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Questo articolo è stato pubblicato il 15 gennaio 2012 alle ore 16:33.


It is true that the S&P's downgrade of several euro area countries said nothing new, as many people observed. However, it is important because it confirms that continental Europe's perception of reality is very different from that of the rest of the world.

In the euro area the new year started with optimism: the spread of peripheral countries was narrowing especially for short maturities, public debt was sold at auctions without too much trouble in several countries, banks were no longer snowed under thanks to the three year financing given by the ECB, an there were some steps forward towards completing the new agreement on Europe's economic governance. In short, there was starting to be the sensation that maybe a turning point in the crisis was not so far away.

S&P's downgrade signals that the rest of the world sees the euro area's problems in a very different way. Southern European countries risk entering a serious recession that could neutralize their efforts to shore up public accounts. The European Central Bank's expansionary monetary policy is still not enough because it tries to cure the symptom (banks' liquidity and financing problems), but without facing the real problem that is the lack of confidence in sovereign debt, and its communication still seems to be wrapped in complicated but useless rituals. European agreements are inadequate because they regard exclusively fiscal austerity. Summing up, the euro area is more than ever in the eye of the storm.

Be this justified or not, the skepticism from the rest of the world cannot be ignored because it risks becoming a self-fulfilling prophecy. The EFSF fund will have a hard time maintaining a triple A. Italy's downgrade to BBB+ will help make foreign investors shy away from our public debt, making its cost rise precisely when significant amounts are maturing. In addition to this, there is the uncertainty over the Greek crisis that risks exploding from one moment to the next.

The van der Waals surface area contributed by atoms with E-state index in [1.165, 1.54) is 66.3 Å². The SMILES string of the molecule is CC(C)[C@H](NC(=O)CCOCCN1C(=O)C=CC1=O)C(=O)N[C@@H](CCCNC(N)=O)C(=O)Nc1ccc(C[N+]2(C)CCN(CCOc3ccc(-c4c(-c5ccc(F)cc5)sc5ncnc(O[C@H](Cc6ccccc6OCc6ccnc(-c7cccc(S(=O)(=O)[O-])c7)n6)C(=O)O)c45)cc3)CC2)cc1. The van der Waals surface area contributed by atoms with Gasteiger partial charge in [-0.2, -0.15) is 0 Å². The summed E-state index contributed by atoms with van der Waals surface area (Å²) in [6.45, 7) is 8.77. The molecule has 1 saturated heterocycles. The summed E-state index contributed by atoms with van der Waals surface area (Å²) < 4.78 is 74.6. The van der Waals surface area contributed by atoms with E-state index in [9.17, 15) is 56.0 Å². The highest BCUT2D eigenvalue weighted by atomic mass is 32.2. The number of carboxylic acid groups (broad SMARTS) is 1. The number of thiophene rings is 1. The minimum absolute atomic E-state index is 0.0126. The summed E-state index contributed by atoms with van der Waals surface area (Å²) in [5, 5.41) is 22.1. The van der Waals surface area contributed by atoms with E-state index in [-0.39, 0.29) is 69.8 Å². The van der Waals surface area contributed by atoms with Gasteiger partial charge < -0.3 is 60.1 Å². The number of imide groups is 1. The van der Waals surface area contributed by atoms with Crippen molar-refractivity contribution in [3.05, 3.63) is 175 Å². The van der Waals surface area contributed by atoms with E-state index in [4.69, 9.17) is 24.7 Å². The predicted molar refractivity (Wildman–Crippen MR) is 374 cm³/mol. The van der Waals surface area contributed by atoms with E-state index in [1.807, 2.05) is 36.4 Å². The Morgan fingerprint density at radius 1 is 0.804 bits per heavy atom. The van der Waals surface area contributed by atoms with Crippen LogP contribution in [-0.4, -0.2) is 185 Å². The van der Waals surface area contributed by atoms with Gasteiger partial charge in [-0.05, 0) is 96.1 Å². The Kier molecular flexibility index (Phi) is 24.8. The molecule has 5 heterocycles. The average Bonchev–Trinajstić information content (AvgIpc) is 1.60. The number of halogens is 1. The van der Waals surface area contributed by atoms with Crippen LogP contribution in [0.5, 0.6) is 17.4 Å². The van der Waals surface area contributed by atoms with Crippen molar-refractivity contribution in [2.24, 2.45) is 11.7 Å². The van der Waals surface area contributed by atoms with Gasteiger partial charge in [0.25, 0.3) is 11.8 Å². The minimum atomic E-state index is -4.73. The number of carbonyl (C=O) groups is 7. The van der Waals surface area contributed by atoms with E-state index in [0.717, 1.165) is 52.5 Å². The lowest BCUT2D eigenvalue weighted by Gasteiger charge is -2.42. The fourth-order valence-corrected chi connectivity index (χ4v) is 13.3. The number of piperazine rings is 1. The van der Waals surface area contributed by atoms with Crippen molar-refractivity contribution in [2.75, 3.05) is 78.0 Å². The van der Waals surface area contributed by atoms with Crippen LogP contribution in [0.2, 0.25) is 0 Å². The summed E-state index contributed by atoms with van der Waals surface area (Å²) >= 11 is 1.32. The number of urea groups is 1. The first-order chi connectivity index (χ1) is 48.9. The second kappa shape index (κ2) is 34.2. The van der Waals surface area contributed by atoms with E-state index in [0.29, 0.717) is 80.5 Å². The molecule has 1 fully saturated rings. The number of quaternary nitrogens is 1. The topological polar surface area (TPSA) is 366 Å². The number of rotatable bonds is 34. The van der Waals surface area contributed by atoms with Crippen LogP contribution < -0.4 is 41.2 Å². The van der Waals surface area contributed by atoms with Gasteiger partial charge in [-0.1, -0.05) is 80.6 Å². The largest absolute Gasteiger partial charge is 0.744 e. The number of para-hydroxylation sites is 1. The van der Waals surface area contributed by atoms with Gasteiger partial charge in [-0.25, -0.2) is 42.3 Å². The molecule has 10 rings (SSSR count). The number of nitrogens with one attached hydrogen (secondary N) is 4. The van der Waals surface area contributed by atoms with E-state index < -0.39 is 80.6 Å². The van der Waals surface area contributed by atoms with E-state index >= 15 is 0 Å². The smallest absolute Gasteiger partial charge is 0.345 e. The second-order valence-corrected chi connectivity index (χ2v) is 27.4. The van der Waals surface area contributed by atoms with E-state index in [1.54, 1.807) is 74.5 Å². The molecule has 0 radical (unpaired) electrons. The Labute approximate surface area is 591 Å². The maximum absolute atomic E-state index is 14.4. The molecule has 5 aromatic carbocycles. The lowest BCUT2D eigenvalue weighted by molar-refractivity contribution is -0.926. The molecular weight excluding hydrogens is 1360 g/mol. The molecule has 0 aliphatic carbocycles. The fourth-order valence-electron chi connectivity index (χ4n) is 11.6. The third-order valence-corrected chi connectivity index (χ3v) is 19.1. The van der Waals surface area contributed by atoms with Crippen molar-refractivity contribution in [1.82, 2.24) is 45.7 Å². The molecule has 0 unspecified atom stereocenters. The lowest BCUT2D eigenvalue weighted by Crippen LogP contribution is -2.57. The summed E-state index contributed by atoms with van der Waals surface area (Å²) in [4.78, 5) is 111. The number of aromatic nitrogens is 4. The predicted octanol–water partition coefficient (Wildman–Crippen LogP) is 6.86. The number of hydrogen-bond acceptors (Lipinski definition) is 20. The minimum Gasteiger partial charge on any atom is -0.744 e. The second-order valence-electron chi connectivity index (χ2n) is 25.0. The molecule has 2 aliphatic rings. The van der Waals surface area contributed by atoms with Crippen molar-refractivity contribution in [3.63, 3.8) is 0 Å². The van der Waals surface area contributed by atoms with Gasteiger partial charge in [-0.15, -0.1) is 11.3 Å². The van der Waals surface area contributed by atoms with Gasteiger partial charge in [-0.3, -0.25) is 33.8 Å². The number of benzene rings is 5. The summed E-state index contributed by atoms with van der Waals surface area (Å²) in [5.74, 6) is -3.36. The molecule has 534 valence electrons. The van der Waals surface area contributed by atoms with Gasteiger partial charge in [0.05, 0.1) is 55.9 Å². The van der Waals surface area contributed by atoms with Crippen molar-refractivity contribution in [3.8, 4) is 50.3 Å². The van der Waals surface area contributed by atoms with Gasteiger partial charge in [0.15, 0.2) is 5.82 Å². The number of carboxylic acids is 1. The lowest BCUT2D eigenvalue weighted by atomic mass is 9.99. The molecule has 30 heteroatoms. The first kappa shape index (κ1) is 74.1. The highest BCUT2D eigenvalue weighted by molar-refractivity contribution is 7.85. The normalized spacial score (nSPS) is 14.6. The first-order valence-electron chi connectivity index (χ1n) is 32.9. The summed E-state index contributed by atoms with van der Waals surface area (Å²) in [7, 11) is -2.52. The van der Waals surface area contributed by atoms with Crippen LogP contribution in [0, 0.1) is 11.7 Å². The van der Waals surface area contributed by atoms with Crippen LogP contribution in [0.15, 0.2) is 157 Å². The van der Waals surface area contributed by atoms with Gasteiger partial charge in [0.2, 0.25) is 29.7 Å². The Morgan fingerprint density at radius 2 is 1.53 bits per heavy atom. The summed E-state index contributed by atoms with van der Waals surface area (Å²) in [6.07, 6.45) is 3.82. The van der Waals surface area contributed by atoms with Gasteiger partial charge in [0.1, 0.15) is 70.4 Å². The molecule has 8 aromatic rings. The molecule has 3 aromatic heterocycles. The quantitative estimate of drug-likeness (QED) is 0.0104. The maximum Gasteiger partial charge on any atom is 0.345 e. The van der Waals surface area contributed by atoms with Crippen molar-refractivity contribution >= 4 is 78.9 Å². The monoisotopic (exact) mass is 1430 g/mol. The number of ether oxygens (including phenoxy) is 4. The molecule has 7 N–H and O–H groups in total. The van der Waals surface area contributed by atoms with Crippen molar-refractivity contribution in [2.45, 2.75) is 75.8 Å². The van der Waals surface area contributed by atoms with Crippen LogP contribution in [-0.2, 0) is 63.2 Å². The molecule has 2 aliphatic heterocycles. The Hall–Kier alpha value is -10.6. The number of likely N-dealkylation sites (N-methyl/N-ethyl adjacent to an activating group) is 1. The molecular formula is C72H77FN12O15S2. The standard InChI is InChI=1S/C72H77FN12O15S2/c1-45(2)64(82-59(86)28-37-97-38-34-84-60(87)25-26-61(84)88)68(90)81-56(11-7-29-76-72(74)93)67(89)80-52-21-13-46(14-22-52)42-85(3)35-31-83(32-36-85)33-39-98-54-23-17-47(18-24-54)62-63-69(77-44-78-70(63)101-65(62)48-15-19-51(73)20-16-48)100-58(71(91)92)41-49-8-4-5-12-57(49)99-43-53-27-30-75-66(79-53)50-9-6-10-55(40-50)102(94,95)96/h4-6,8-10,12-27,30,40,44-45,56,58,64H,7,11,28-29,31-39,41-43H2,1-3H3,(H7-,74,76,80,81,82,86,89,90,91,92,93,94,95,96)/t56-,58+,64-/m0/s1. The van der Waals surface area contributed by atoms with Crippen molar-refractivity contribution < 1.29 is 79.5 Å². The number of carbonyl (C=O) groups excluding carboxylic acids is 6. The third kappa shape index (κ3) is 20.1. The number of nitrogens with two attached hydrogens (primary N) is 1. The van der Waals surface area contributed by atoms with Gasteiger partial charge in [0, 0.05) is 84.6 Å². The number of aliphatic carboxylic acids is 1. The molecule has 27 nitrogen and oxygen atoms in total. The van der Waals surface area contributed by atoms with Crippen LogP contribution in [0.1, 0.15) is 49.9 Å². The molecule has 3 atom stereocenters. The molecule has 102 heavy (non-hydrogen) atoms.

To overcome the crisis a more marked turnaround is needed from Europe. It cannot be only up to the resources of the EFSF and then the ESM bailout fund or the hope that banks resume buying public debt because they are forced to do so by the pressure placed upon them by national authorities. The numbers at stake are too high. To bring back confidence and to interrupt the break of the European financial markets, the only alternative is for a greater and more transparent involvement of the ECB directly supporting sovereign debt.

The downgrade reflects a negative view towards the entire euro area, not towards Italy, which was subjected to a downgrade despite the appreciation for the steps forward that were made in these months.

However, also for Italy, S&p'S decision is an important signal of what really is our economic situation. Let's be careful not to get our hopes up and think that most of the work has already been done. Precisely the opposite is true. The work to transform the Italian economy has yet to begin and it is essential in order to resume growing. There is no more time to waste in mounting rearguard actions to defend privileges on the labor or products markets.

(translated by Yael Schrage)

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TAG: Europe


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